From The Colorado Sun (Jason Blevins):
Rockfall destruction challenges green-power provider and the nonprofit, member-supported ice park as repair costs climb.
Workers arriving early at the Ouray Ice Park on Tuesday found a disaster.
A boulder the size of a pool table had sheared off the canyon wall and destroyed the metal walkway accessing the park’s popular ice climbs. And it ripped out the penstock that ferries water to the oldest operating hydropower plant in the U.S.
“Just water squirting everywhere and the access bridge, laying at the bottom of the canyon,” said Eric Jacobson, who owns the hydroelectric plant and pipeline that runs along the rim of the Uncompahgre River Gorge.
The rock tore through the penstock, its trestle and the decades-old steel walkway in the park’s popular Schoolroom area late Monday. There was no one in the gorge and no injuries.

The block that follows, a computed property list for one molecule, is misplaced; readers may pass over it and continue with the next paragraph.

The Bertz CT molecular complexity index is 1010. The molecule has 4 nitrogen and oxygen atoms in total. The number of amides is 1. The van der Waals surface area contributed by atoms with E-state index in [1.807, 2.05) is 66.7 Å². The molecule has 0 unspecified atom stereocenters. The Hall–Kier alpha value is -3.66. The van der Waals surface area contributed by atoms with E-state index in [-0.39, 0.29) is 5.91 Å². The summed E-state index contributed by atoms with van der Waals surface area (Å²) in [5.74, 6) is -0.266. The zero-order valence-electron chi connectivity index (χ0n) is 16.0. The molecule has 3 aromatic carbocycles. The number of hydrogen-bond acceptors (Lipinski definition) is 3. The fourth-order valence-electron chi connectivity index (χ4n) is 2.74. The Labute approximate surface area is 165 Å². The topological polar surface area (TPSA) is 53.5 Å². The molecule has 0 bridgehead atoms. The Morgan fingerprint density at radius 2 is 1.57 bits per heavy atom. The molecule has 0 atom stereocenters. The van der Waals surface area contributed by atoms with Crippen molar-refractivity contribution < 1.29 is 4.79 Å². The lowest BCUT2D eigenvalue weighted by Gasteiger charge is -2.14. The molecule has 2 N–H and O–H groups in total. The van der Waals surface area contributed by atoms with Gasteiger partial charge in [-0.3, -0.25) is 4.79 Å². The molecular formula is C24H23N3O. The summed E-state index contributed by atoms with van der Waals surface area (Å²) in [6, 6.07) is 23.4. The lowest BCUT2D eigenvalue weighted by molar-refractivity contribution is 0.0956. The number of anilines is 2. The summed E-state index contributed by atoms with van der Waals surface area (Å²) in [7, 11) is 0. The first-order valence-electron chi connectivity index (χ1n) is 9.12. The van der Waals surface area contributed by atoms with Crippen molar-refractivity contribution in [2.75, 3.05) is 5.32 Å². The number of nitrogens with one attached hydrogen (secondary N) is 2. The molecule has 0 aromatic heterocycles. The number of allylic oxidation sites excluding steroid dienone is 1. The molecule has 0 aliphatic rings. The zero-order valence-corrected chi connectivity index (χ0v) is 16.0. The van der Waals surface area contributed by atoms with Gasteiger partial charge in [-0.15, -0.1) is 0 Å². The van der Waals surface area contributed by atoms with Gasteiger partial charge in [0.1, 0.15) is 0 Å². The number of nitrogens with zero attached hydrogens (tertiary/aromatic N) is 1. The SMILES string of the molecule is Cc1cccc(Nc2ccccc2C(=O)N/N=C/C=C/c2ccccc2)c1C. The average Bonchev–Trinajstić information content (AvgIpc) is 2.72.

When the overnight temperatures are cold enough in December, January and February, a team of ice farmers use as much as 200,000 gallons of water a night trickling from the penstock to create internationally renowned ice-climbing routes. More than 15,000 climbers flock to Ouray every winter to scale the 150-foot fangs of ice, supporting the city’s winter economy. And Jacobson generates about 4 million kilowatt hours a year from water flowing into his antiquated but updated Ouray Hydroelectric Power Plant. He sells the power to the San Miguel Power Association.
The plant generates about 5% of the association’s power needs, which has a robust collection of green power sources, including several small hydropower plants and a solar array in Paradox.